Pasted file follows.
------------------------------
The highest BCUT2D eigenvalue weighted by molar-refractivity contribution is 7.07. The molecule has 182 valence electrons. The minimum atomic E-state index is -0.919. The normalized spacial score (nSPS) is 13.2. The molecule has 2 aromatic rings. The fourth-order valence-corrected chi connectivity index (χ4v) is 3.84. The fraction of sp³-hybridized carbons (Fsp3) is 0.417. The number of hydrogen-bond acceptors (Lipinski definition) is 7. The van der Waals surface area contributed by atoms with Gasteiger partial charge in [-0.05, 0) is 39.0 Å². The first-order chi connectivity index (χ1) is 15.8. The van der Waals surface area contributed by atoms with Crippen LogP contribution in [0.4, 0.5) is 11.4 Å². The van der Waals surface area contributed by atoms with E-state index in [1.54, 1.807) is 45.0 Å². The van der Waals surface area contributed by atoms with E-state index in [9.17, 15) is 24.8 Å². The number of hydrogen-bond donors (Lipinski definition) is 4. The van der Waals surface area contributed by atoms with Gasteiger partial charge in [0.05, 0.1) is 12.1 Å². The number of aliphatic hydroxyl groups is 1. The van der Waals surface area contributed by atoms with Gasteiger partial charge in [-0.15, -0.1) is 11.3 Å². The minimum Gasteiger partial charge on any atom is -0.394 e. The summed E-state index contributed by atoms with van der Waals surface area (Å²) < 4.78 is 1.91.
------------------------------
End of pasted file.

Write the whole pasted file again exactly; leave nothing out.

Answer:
The highest BCUT2D eigenvalue weighted by molar-refractivity contribution is 7.07. The molecule has 182 valence electrons. The minimum atomic E-state index is -0.919. The normalized spacial score (nSPS) is 13.2. The molecule has 2 aromatic rings. The fourth-order valence-corrected chi connectivity index (χ4v) is 3.84. The fraction of sp³-hybridized carbons (Fsp3) is 0.417. The number of hydrogen-bond acceptors (Lipinski definition) is 7. The van der Waals surface area contributed by atoms with Gasteiger partial charge in [-0.05, 0) is 39.0 Å². The first-order chi connectivity index (χ1) is 15.8. The van der Waals surface area contributed by atoms with Crippen LogP contribution in [0.4, 0.5) is 11.4 Å². The van der Waals surface area contributed by atoms with E-state index in [1.54, 1.807) is 45.0 Å². The van der Waals surface area contributed by atoms with E-state index in [9.17, 15) is 24.8 Å². The number of hydrogen-bond donors (Lipinski definition) is 4. The van der Waals surface area contributed by atoms with Gasteiger partial charge in [0.05, 0.1) is 12.1 Å². The number of aliphatic hydroxyl groups is 1. The van der Waals surface area contributed by atoms with Gasteiger partial charge in [-0.15, -0.1) is 11.3 Å². The minimum Gasteiger partial charge on any atom is -0.394 e. The summed E-state index contributed by atoms with van der Waals surface area (Å²) < 4.78 is 1.91.